In Liberty Mutual Insurance Company v. Linn Energy, L.L.C., __ Fed.Appx. __, 2014 WL 2925161 (5th Cir. June 30, 2014), the United States Court of Appeals for the Fifth Circuit, applying Texas law, affirmed the district court’s summary judgment order holding that the insurer had no duty to defend or indemnify its policyholder in a lawsuit seeking damages associated with a pipe leak that polluted property.
The policyholder in Liberty Mutual had been sued in Louisiana state court for damages related to the alleged leaking of contaminants from a pipeline owned by the policyholder onto property owned by the underlying plaintiffs. See Liberty Mut. Ins. Co. v. Linn Energy LLC, Case No. 4:12-cv-01886, (Sept. 5, 2013), ECF No. 27 at 2. The policyholder sought defense of the underlying lawsuit from its insurer, but the insurer denied coverage on the grounds that the allegations in the underlying litigation were excluded from coverage under the policy. Id. at 3. Specifically, an endorsement to the policy excluded the type of property damage alleged here – property damage “which would not have occurred in whole or part but for the actual, alleged or threatened discharge, dispersal, seepage, migration, release or escape of ‘pollutants’ at any time.” Id. at 4-5; see also 2014 WL 2925161 at *1. On appeal, the policyholder argued that the insurer had a duty to defend because a coverage-adding endorsement provided for coverage of property damage from “‘underground resources and equipment hazard’ arising out of operations performed by” the policyholder. Liberty Mutual, Case No. 4:12-cv-01886, ECF No. 27 at 5. The policyholder argued that the district court erred “because its holding allows the [exclusionary endorsement] to nullify a portion of the supplemental coverage.” 2014 WL 2925161, at *1.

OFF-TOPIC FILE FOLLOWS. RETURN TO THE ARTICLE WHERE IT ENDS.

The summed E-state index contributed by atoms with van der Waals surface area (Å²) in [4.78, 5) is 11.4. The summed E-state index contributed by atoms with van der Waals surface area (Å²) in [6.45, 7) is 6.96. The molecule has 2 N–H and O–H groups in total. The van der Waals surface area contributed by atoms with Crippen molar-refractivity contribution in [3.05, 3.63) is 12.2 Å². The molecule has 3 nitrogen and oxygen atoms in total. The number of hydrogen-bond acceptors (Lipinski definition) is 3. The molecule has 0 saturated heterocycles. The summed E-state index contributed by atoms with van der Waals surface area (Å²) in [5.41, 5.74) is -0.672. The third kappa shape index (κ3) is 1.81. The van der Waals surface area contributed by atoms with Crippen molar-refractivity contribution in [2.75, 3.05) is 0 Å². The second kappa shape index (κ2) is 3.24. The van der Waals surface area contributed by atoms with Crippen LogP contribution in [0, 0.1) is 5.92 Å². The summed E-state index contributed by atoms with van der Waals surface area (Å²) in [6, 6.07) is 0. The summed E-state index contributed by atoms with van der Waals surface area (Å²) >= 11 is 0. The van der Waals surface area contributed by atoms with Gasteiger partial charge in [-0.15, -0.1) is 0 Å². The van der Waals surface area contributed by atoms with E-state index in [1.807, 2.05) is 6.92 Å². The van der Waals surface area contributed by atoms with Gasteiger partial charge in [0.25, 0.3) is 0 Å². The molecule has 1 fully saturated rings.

The Fifth Circuit affirmed and essentially adopted the district court’s reasoning, holding that “two provisions of an insurance policy are irreconcilable only when they contradict to the point that one would completely ‘negate or render superfluous the additional coverage.” Id. Here, the court reasoned that the exclusionary endorsement could be read in tandem with the coverage-adding endorsement; as “the [coverage adding endorsement] still provides coverage for all non-pollution property damage, such as the depletion of a reservoir.” Id. Thus, the Fifth Circuit concluded that the insurer properly disclaimed coverage.
Liberty Mutual reinforces the principle that courts should not strain to find an ambiguity where none exists. That the parties agreed to an endorsement that would extend the general coverage grant to a specified peril does not negate exclusions, such as a pollution exclusion, that exclude coverage for some types of claims within a general grant of coverage. This is particularly true where, as here, the endorsement relating to pollution-related claims did not render the coverage-adding endorsement a nullity. Accordingly, this case is a good example of a court reading an insurance policy – and all of its later endorsements – as a whole, rather than allowing one portion to supersede the other when a construction is possible that gives meaning to both endorsements.